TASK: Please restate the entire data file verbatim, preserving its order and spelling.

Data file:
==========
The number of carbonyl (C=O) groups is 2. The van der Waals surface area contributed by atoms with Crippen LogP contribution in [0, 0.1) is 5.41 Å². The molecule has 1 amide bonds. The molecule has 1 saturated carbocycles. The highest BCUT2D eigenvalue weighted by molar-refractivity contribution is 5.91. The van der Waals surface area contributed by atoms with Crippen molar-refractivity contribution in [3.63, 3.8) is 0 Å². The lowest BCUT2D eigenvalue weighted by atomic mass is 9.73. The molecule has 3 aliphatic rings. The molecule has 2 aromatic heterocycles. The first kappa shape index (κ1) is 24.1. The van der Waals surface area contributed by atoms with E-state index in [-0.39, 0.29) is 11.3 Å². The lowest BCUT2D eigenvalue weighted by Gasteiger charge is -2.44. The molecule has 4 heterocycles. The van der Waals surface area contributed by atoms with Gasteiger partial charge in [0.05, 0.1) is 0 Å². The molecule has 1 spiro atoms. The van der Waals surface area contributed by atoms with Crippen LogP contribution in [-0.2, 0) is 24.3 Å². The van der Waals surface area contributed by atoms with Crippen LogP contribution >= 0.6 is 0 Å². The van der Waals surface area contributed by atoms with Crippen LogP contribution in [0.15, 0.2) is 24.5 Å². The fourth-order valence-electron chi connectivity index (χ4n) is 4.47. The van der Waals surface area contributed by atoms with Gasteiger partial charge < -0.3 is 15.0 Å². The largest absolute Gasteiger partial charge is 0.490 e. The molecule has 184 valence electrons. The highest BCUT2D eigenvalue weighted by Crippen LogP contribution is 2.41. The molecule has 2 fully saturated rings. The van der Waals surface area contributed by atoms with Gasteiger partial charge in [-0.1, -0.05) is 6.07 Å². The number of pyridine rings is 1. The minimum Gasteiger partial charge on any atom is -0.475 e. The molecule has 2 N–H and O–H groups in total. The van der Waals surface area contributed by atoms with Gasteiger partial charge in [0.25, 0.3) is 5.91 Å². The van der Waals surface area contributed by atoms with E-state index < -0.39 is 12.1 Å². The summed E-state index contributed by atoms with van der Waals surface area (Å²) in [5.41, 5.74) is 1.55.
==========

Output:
The number of carbonyl (C=O) groups is 2. The van der Waals surface area contributed by atoms with Crippen LogP contribution in [0, 0.1) is 5.41 Å². The molecule has 1 amide bonds. The molecule has 1 saturated carbocycles. The highest BCUT2D eigenvalue weighted by molar-refractivity contribution is 5.91. The van der Waals surface area contributed by atoms with Crippen molar-refractivity contribution in [3.63, 3.8) is 0 Å². The lowest BCUT2D eigenvalue weighted by atomic mass is 9.73. The molecule has 3 aliphatic rings. The molecule has 2 aromatic heterocycles. The first kappa shape index (κ1) is 24.1. The van der Waals surface area contributed by atoms with E-state index in [-0.39, 0.29) is 11.3 Å². The lowest BCUT2D eigenvalue weighted by Gasteiger charge is -2.44. The molecule has 4 heterocycles. The van der Waals surface area contributed by atoms with Gasteiger partial charge in [0.05, 0.1) is 0 Å². The molecule has 1 spiro atoms. The van der Waals surface area contributed by atoms with Crippen LogP contribution in [-0.2, 0) is 24.3 Å². The van der Waals surface area contributed by atoms with Crippen LogP contribution >= 0.6 is 0 Å². The van der Waals surface area contributed by atoms with Crippen LogP contribution in [0.15, 0.2) is 24.5 Å². The fourth-order valence-electron chi connectivity index (χ4n) is 4.47. The van der Waals surface area contributed by atoms with Gasteiger partial charge < -0.3 is 15.0 Å². The largest absolute Gasteiger partial charge is 0.490 e. The molecule has 184 valence electrons. The highest BCUT2D eigenvalue weighted by Crippen LogP contribution is 2.41. The molecule has 2 fully saturated rings. The van der Waals surface area contributed by atoms with Gasteiger partial charge in [-0.1, -0.05) is 6.07 Å². The number of pyridine rings is 1. The minimum Gasteiger partial charge on any atom is -0.475 e. The molecule has 2 N–H and O–H groups in total. The van der Waals surface area contributed by atoms with Gasteiger partial charge in [0.25, 0.3) is 5.91 Å². The van der Waals surface area contributed by atoms with E-state index < -0.39 is 12.1 Å². The summed E-state index contributed by atoms with van der Waals surface area (Å²) in [5.41, 5.74) is 1.55.